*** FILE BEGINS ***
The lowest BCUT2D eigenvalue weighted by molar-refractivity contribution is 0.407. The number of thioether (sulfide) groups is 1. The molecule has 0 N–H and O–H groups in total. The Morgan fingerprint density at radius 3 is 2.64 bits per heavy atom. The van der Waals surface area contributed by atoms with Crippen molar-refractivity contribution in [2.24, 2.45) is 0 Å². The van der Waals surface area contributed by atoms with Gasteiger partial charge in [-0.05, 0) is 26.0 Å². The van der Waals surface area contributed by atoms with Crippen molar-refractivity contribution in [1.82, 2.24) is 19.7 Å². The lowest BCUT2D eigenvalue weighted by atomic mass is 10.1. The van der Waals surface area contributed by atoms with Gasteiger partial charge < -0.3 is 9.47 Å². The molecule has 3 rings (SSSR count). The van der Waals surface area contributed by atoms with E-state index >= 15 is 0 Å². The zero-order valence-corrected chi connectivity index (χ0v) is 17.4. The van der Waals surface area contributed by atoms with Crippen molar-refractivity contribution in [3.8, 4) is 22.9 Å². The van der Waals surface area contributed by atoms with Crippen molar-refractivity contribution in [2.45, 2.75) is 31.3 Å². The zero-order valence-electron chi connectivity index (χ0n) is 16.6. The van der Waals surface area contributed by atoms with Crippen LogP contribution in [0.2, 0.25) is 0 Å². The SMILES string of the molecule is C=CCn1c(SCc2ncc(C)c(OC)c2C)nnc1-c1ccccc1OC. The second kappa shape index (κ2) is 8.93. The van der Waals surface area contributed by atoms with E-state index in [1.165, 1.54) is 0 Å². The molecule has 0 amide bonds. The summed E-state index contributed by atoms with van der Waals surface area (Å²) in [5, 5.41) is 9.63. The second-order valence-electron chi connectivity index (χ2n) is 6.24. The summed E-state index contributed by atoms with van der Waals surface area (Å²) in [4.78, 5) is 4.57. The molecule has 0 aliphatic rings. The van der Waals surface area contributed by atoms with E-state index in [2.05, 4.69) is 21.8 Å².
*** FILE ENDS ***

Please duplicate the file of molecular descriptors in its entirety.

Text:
The lowest BCUT2D eigenvalue weighted by molar-refractivity contribution is 0.407. The number of thioether (sulfide) groups is 1. The molecule has 0 N–H and O–H groups in total. The Morgan fingerprint density at radius 3 is 2.64 bits per heavy atom. The van der Waals surface area contributed by atoms with Crippen molar-refractivity contribution in [2.24, 2.45) is 0 Å². The van der Waals surface area contributed by atoms with Gasteiger partial charge in [-0.05, 0) is 26.0 Å². The van der Waals surface area contributed by atoms with Crippen molar-refractivity contribution in [1.82, 2.24) is 19.7 Å². The lowest BCUT2D eigenvalue weighted by atomic mass is 10.1. The van der Waals surface area contributed by atoms with Gasteiger partial charge < -0.3 is 9.47 Å². The molecule has 3 rings (SSSR count). The van der Waals surface area contributed by atoms with E-state index >= 15 is 0 Å². The zero-order valence-corrected chi connectivity index (χ0v) is 17.4. The van der Waals surface area contributed by atoms with Crippen molar-refractivity contribution in [3.8, 4) is 22.9 Å². The van der Waals surface area contributed by atoms with Crippen molar-refractivity contribution in [2.45, 2.75) is 31.3 Å². The zero-order valence-electron chi connectivity index (χ0n) is 16.6. The van der Waals surface area contributed by atoms with Crippen LogP contribution in [0.2, 0.25) is 0 Å². The SMILES string of the molecule is C=CCn1c(SCc2ncc(C)c(OC)c2C)nnc1-c1ccccc1OC. The second kappa shape index (κ2) is 8.93. The van der Waals surface area contributed by atoms with E-state index in [1.165, 1.54) is 0 Å². The molecule has 0 amide bonds. The summed E-state index contributed by atoms with van der Waals surface area (Å²) in [5, 5.41) is 9.63. The second-order valence-electron chi connectivity index (χ2n) is 6.24. The summed E-state index contributed by atoms with van der Waals surface area (Å²) in [4.78, 5) is 4.57. The molecule has 0 aliphatic rings. The van der Waals surface area contributed by atoms with E-state index in [2.05, 4.69) is 21.8 Å².